]. In this study, an independent evaluation of a bipolar ionization technology device against antimicrobial-resistant bacteria, Candida albicans, Aspergillus fumigatus and human coronavirus was performed in a controlled laboratory environment, in which ozone and the concentration of ions were not allowed to accumulate in an enclosed environment. The objective was to assess the potential utility of this technology within a healthcare environment as an adjunct to existing protocols for minimizing HAIs.

      Methods

      Bacteria, fungi and virus tested

      The organisms tested were ATCC strains of meticillin-resistant Staphylococcus aureus (MRSA, ATCC 43300), Clostridioides difficile (ATCC 17857), C. albicans (ATCC 10231), A. fumigatus (ATCC 13073) and human coronavirus 229E (ATCC VR-740), as well as clinical isolates of multi-drug-resistant Pseudomonas aeruginosa (MDRP), multi-drug-resistant Acinetobacter baumannii (MDRAB) and Klebsiella pneumoniae carbapenemase-producing Klebsiella pneumoniae (KPC-KP).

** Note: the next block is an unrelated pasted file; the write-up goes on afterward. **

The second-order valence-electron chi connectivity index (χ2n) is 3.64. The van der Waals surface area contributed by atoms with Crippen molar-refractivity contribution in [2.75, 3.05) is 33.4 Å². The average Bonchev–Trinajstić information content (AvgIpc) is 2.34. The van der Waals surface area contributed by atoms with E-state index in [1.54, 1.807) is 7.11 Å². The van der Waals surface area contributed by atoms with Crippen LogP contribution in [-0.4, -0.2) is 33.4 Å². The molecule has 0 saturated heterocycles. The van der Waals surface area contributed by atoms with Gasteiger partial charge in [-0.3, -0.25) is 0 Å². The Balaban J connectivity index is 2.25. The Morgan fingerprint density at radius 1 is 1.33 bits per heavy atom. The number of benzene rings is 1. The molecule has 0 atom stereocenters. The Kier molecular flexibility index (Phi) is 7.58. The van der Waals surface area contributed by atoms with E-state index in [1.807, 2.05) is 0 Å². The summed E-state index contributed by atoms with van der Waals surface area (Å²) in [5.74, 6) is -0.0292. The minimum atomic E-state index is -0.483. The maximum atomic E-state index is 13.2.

Bipolar ionizer

      An H-ION CLUSTER Industrial Air Purifier Module (AIO2) (Sudo Premium Engineering, Seoul, Korea) was used in this study.

      Preparation of organisms to be tested